All things Green Man & the traditional Jack-in-the-Green

The Green Man as a Printers Device

Paul Ferguson contacted me with a query about the use of the image of the green man as a printer’s device. He wondered if any of our members or blog viewers could shed any light on these images. He is especially interested in the meaning of the two rings hanging around the moustache. Originally I wondered if this was just an accidental addition to the image but as further examples came to light it seems obvious that it is an intentional motif.
According to David Gentleman (Design in Miniature, p. 28) the Green Man is found as a printer’s device in Augsburg as early as 1477. I would like add these and any other images to our archive and so would appreciate it if anyone  knows of any other examples or have any theories regarding the use of the rings.

As always I can be contacted at greenman@virgin.net

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2 responses

  1. I have been doing some more reading about printers’ devices and it would seem that, far from being commercialised or passed around between printers, they were often unique to the printer and jealously guarded as a way of identifying a book as being the work of a particular printer, e.g. :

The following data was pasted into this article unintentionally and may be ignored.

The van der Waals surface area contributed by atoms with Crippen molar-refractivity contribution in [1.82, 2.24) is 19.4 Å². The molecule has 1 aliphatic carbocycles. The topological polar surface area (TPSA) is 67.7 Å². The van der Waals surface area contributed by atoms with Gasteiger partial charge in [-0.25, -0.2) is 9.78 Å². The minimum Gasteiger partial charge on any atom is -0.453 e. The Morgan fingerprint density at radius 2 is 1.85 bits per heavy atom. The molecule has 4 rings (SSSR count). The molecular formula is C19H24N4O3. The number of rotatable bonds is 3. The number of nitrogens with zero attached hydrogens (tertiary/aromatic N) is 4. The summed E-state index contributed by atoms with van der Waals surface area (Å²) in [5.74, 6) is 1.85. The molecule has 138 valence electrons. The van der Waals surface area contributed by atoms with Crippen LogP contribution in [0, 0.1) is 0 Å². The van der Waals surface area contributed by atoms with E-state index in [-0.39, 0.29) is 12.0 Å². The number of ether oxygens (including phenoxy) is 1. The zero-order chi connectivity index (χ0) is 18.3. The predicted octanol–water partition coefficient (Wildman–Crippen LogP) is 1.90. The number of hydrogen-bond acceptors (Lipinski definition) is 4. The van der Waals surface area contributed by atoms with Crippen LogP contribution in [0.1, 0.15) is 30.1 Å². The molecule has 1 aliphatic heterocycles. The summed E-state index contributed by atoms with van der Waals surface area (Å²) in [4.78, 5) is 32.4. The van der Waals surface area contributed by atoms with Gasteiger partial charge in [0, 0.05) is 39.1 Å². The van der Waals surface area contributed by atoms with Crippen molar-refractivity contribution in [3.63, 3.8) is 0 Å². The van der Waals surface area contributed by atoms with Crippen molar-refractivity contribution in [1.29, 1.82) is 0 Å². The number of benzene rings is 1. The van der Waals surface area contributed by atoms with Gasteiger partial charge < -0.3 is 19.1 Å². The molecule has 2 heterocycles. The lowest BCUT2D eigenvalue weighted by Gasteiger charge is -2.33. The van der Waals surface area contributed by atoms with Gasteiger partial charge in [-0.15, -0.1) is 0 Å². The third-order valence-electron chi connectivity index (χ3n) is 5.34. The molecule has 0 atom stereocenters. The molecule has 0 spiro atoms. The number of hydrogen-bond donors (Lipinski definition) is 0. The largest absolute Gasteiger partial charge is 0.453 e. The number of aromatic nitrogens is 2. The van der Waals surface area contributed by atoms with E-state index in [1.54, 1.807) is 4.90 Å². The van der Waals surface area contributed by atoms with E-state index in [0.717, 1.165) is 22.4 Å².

“Even as early as incunabula decorative printer’s devices occur, which were intended to fulfil a sort of trademark function as proof of authorship, copyright and quality seal…”

    http://www.kettererkunst.com/dict/title-page-printers-device-colophon-publishers-device-explicit-incipit-binders-signet.shtml

    One reason why I am interested in this topic is that I want to trace the printer of a book by the Polish alchemist Sendivogius entitled DE LAPIDE PHILOSOPHORUM TRACTATUS DUODECIM, in which the lower of the two illustrated greenmen appears. Neither the printer nor the place of publication is mentioned on the title-page of that book, although it is traditionally supposed to have been printed in Prague. If the specified greenman vignette is unique to the printer and we can find other examples of it then we can solve the mystery! Many thanks for any help you can provide,

    Paul

    July 22, 2013 at 6:07 am

  2. I would characterize this image as a vignette rather than a printer’s device. I’ve now seen it in two different works, published in different countries,about fifty years apart. In one, it is on the title page; in the other, a multi-volume work, it appears several times as a tailpiece.

    August 10, 2013 at 12:16 am

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